The United States Postal Service (USPS) is a self-supporting agency of the U.S. government, headed by the 11-member Postal Board of Governors. Appointees serve 7-year terms. The Postal Board has been plagued by vacancies in recent years, and was last fully staffed in 2010.
Ultimate power to govern the USPS lies with Congress, codified under Title 39 of the U.S. Code. In the House, most postal matters are handled by the Committee on Oversight and Reform, while in the Senate, the Homeland Security and Governmental Affairs Committee fills that role.
The last time Congress substantially changed postal law was in 2006, when it passed the Postal Accountability and Enhancement Act, or PAEA. PAEA transformed the Postal Rate Commission into the Postal Regulatory Commission (PRC), increasing its authority to regulate the USPS above and beyond rates. The law charged the PRC with recommending changes for the USPS to Congress every five years. Beyond this, the PRC engages in rulemaking typical of federal regulators. Most PRC rules are product price changes, but the agency also regulates things like the USPS’ internal accounting and compliance with PAEA finance rules.
The USPS Office of the Inspector General (OIG) is the part of the PRC most relevant to everyday Americans. The OIG polices the USPS workforce, conducting audits and documenting the agency’s compliance with postal law. The OIG is charged with ensuring workplace accountability for the approximately half-million USPS employees.
The USPS’ financial condition has gradually deteriorated since letter volumes peaked in 2001. While packages have made up some of the difference, the decline of letters and increasing number of delivery points have forced the Service to nearly max out its credit line with the treasury. Bureau of Labor Statistics data shows that productivity at the USPS has fallen while labor costs have increased in the decade since PAEA passed.
Retiree health and pension benefit obligations continue to grow each year. Postal retiree savings are locked by law in extra-low-risk special-purpose treasury bonds, a portfolio more conservative than the typical federal employee. With a declining primary product, rigid and increasing long-run costs and a legal mandate to not lose money, Congress will be forced to change postal law at some point or else cede postal regulation to bankruptcy courts.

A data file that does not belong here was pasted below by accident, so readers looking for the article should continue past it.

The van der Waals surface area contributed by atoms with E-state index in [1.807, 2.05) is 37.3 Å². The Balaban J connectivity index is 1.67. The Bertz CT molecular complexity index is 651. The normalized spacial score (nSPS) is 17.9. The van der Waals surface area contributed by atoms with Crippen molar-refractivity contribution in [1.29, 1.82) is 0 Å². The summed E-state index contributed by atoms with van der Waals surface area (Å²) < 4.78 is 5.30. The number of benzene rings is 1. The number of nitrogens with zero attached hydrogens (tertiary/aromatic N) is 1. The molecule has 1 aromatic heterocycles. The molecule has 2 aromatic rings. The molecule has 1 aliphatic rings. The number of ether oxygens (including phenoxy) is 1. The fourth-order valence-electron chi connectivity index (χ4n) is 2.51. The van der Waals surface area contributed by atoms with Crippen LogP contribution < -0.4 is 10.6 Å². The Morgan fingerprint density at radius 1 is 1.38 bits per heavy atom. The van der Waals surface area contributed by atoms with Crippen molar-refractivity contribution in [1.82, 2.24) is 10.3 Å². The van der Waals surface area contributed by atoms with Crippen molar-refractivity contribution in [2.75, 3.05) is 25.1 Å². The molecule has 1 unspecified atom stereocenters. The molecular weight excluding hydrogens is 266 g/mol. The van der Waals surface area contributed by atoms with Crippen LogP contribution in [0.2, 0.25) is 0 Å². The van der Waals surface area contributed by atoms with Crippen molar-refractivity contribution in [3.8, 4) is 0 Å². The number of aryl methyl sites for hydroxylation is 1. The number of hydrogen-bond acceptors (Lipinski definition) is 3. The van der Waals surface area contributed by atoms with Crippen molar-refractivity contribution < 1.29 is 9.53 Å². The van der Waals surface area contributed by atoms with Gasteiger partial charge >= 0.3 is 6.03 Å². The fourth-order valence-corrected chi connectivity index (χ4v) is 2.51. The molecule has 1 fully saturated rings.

Quick links to postal resources
USPS Form 10-K: The USPS’ annual financial report is the best starting point for basic questions about the current state of mail in America. It has revenue data for each product and a detailed breakdown of costs to explain where the money goes, and what the Service sees as its biggest risks moving forward.
USPS Revenue, Pieces and Weight Report: This yearly report provides statistics on changes in each USPS product. At five pages long, it is good for to for quick answers to postal questions.
Postal Regulatory Commission Annual Report: This report has figures on the cost of rural and subsidized mail services, as well as summaries of the past year’s regulatory findings.
USPS OIG White Papers: The USPS Inspector General’s office regularly writes white papers about longer-term issues and opportunities for USPS, and these are some of the best sources for in-depth postal research.
How to reduce unwanted advertising mail: The R Street Institute’s Kevin Kosar put together a summary of basic steps individuals can take to reduce unwanted advertising junk mail.
PRC Docket: Details on postal regulations and prices changed in-process
USPS Strategic Plan: This document provides information on the USPS’ current 5-year plan to modernize its business practices.
USPS Annual Report to Congress: This report provides information on progress toward goals in the strategic plan and what planned postal modernization efforts are succeeding or failing.
USPS Customer’s Guide: Finally, this is the USPS’ regularly updated quick-reference guide for basic mail questions.